• The Analytics team is freed to dive deep into their advanced analytics projects
  • Requires Headcount. And Leadership
  • Does require coordination for access to data
  • If you can do this approach, do it (generally) – who can’t use more heads (wait, this is probably against some insight of People Analytics…)

A Combined Reporting and Analytics Team

  • Doesn’t require the headcount of separate teams. Small organization’s can start to develop analytics and insights
  • The same team is putting together data sets and the analysis
  • Can be difficult to move to more advanced analytics – bandwidth may be limited
  • Requires tremendous discipline to develop skills
  • Difficult (possibly impossible) to spend time exploring items that may not lead to actionable insights



If I still haven’t convinced you, that’s OK. I’ve still looked up the definitions of each for myself.

Reporting to relate, as what has been learned by observation or investigation.

Analytics the patterns and other meaningful information gathered from the analysis of data.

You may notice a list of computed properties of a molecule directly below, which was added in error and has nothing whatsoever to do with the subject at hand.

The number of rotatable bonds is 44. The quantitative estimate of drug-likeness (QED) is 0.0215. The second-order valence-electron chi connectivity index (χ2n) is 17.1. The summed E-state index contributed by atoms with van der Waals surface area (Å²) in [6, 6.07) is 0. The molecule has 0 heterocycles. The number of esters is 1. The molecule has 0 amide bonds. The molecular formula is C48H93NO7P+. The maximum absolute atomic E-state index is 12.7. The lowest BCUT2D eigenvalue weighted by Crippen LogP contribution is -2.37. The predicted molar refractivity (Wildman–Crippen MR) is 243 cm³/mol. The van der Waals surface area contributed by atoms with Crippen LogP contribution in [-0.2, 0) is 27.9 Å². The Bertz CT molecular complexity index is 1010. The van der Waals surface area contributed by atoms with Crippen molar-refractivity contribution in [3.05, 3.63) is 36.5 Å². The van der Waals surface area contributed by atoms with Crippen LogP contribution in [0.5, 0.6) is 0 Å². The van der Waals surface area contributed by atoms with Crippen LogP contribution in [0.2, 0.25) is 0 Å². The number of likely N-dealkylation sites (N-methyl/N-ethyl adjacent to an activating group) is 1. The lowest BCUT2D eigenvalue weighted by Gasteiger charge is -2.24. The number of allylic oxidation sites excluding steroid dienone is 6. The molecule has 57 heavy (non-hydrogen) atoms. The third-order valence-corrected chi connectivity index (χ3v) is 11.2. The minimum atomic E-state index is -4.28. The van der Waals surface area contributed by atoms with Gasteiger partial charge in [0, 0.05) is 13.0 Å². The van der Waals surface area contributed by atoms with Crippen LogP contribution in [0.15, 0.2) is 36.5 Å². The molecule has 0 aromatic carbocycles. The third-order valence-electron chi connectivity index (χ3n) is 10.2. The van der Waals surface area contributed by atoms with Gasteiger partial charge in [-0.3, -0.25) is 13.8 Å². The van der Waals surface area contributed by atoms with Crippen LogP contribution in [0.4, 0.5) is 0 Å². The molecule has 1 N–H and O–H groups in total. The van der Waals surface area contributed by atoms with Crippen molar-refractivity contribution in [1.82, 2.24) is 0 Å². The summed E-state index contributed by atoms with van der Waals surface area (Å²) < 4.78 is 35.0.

A Journey of a Thousand Miles

Eventually you’ll get to a place where the difference between Reporting and Analytics is perfectly clear. Eventually maybe. I’ve evolved my practice with analytics for the previous few years, and I’m not ready to end one for the other. I continue to find value in both. Because my partners find value in both.

Analysis. Investigation. Call it what you want, then go find something valuable.



For a different take read this.

For the record, I prefer Linux.


Photo by Mpho Mojapelo on Unsplash

Top 5 People Analytics Conferences in 2018

Top 5 People Analytics Conferences in 2018

The conference season is upon us; here’s my list of the top 5 People Analytics conferences to attend this year. For those of us implementing and praciticing HR People Analytics, it’s inspiring and fulfilling to get around others who have the similar interests, challenges, and experiences – and to learn and be inspired from each other. I’ll look for you out there…


People Analytics Conferences


1. Wharton People Analytics Conference 2018

March 22-23 | Philadephia, PA

The Wharton School, of the University of Pennslyania, hosts its 5th annual conference on people analytics. This year’s speakers include Mary Barra (CEO General Motors), Stewart Butterfield (CEO Slack), and Daniel Pink (author).

From my perspective, this is the most-credible and established People Analytics conference in the U.S. presently. This is certainly possible to change as interest grows. The biggest threat is likely bigger HR conferences that shift to more analytics. At present, if you’re in the U.S. – this is the conference of the year.